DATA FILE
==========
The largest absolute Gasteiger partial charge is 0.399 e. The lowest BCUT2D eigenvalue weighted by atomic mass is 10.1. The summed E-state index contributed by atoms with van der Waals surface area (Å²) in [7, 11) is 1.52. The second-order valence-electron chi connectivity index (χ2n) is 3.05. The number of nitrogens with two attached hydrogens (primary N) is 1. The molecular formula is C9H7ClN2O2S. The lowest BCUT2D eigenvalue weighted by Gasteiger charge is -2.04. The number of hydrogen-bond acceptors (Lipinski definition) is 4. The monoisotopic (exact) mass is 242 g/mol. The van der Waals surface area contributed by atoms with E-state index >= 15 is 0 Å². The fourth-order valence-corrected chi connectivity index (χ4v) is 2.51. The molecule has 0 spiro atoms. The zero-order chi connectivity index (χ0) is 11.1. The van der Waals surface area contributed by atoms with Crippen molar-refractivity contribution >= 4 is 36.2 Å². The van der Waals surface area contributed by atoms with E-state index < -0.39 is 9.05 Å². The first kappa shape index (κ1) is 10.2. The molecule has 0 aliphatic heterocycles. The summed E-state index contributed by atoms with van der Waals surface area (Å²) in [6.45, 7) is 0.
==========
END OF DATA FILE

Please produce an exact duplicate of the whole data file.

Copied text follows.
The largest absolute Gasteiger partial charge is 0.399 e. The lowest BCUT2D eigenvalue weighted by atomic mass is 10.1. The summed E-state index contributed by atoms with van der Waals surface area (Å²) in [7, 11) is 1.52. The second-order valence-electron chi connectivity index (χ2n) is 3.05. The number of nitrogens with two attached hydrogens (primary N) is 1. The molecular formula is C9H7ClN2O2S. The lowest BCUT2D eigenvalue weighted by Gasteiger charge is -2.04. The number of hydrogen-bond acceptors (Lipinski definition) is 4. The monoisotopic (exact) mass is 242 g/mol. The van der Waals surface area contributed by atoms with E-state index >= 15 is 0 Å². The fourth-order valence-corrected chi connectivity index (χ4v) is 2.51. The molecule has 0 spiro atoms. The zero-order chi connectivity index (χ0) is 11.1. The van der Waals surface area contributed by atoms with Crippen molar-refractivity contribution >= 4 is 36.2 Å². The van der Waals surface area contributed by atoms with E-state index < -0.39 is 9.05 Å². The first kappa shape index (κ1) is 10.2. The molecule has 0 aliphatic heterocycles. The summed E-state index contributed by atoms with van der Waals surface area (Å²) in [6.45, 7) is 0.